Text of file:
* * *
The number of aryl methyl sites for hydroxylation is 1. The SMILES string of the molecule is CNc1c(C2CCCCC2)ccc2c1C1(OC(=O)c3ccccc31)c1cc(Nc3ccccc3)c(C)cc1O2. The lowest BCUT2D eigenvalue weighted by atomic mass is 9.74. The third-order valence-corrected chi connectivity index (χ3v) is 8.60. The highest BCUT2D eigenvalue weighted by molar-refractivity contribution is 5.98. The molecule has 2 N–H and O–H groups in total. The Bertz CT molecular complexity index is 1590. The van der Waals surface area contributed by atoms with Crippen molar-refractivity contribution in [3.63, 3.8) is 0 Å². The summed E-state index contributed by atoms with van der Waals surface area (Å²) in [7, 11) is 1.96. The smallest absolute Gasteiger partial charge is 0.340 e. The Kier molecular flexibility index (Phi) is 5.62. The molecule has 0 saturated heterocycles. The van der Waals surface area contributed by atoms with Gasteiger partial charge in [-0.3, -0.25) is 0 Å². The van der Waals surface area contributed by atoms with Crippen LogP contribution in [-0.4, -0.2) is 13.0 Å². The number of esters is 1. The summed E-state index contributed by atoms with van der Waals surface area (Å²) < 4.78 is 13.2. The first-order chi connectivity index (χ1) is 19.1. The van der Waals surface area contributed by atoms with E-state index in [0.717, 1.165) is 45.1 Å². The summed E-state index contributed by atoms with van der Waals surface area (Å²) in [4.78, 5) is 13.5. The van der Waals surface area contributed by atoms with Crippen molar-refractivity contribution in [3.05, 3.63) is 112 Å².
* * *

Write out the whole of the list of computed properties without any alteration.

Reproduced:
The number of aryl methyl sites for hydroxylation is 1. The SMILES string of the molecule is CNc1c(C2CCCCC2)ccc2c1C1(OC(=O)c3ccccc31)c1cc(Nc3ccccc3)c(C)cc1O2. The lowest BCUT2D eigenvalue weighted by atomic mass is 9.74. The third-order valence-corrected chi connectivity index (χ3v) is 8.60. The highest BCUT2D eigenvalue weighted by molar-refractivity contribution is 5.98. The molecule has 2 N–H and O–H groups in total. The Bertz CT molecular complexity index is 1590. The van der Waals surface area contributed by atoms with Crippen molar-refractivity contribution in [3.63, 3.8) is 0 Å². The summed E-state index contributed by atoms with van der Waals surface area (Å²) in [7, 11) is 1.96. The smallest absolute Gasteiger partial charge is 0.340 e. The Kier molecular flexibility index (Phi) is 5.62. The molecule has 0 saturated heterocycles. The van der Waals surface area contributed by atoms with Gasteiger partial charge in [-0.3, -0.25) is 0 Å². The van der Waals surface area contributed by atoms with Crippen LogP contribution in [-0.4, -0.2) is 13.0 Å². The number of esters is 1. The summed E-state index contributed by atoms with van der Waals surface area (Å²) < 4.78 is 13.2. The first-order chi connectivity index (χ1) is 19.1. The van der Waals surface area contributed by atoms with E-state index in [0.717, 1.165) is 45.1 Å². The summed E-state index contributed by atoms with van der Waals surface area (Å²) in [4.78, 5) is 13.5. The van der Waals surface area contributed by atoms with Crippen molar-refractivity contribution in [3.05, 3.63) is 112 Å².